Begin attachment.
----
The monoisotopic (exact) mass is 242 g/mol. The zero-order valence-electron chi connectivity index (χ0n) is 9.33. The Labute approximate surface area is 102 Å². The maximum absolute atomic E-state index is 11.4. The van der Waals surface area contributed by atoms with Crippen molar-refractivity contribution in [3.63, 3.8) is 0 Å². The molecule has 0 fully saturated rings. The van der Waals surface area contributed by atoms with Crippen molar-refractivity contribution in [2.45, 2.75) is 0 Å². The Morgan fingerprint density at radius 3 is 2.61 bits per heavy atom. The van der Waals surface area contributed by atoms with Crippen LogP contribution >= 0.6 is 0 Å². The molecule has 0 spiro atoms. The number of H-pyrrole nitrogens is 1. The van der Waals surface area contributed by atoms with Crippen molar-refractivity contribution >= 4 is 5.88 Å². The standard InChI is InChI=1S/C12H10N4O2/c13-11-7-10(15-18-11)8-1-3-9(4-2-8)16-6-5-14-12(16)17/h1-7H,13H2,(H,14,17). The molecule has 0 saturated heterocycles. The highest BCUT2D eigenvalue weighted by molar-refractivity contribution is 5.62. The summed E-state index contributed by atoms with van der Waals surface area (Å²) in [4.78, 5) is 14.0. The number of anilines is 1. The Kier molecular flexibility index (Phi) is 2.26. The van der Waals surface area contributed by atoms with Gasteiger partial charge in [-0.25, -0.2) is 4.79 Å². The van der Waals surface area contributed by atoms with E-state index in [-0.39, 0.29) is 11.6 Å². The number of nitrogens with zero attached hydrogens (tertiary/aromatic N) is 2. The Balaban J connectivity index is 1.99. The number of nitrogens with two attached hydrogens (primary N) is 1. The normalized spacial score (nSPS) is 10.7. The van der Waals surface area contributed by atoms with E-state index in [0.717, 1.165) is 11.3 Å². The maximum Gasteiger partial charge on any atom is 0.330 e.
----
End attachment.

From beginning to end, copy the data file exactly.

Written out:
The monoisotopic (exact) mass is 242 g/mol. The zero-order valence-electron chi connectivity index (χ0n) is 9.33. The Labute approximate surface area is 102 Å². The maximum absolute atomic E-state index is 11.4. The van der Waals surface area contributed by atoms with Crippen molar-refractivity contribution in [3.63, 3.8) is 0 Å². The molecule has 0 fully saturated rings. The van der Waals surface area contributed by atoms with Crippen molar-refractivity contribution in [2.45, 2.75) is 0 Å². The Morgan fingerprint density at radius 3 is 2.61 bits per heavy atom. The van der Waals surface area contributed by atoms with Crippen LogP contribution >= 0.6 is 0 Å². The molecule has 0 spiro atoms. The number of H-pyrrole nitrogens is 1. The van der Waals surface area contributed by atoms with Crippen molar-refractivity contribution >= 4 is 5.88 Å². The standard InChI is InChI=1S/C12H10N4O2/c13-11-7-10(15-18-11)8-1-3-9(4-2-8)16-6-5-14-12(16)17/h1-7H,13H2,(H,14,17). The molecule has 0 saturated heterocycles. The highest BCUT2D eigenvalue weighted by molar-refractivity contribution is 5.62. The summed E-state index contributed by atoms with van der Waals surface area (Å²) in [4.78, 5) is 14.0. The number of anilines is 1. The Kier molecular flexibility index (Phi) is 2.26. The van der Waals surface area contributed by atoms with Gasteiger partial charge in [-0.25, -0.2) is 4.79 Å². The van der Waals surface area contributed by atoms with E-state index in [-0.39, 0.29) is 11.6 Å². The number of nitrogens with zero attached hydrogens (tertiary/aromatic N) is 2. The Balaban J connectivity index is 1.99. The number of nitrogens with two attached hydrogens (primary N) is 1. The normalized spacial score (nSPS) is 10.7. The van der Waals surface area contributed by atoms with E-state index in [0.717, 1.165) is 11.3 Å². The maximum Gasteiger partial charge on any atom is 0.330 e.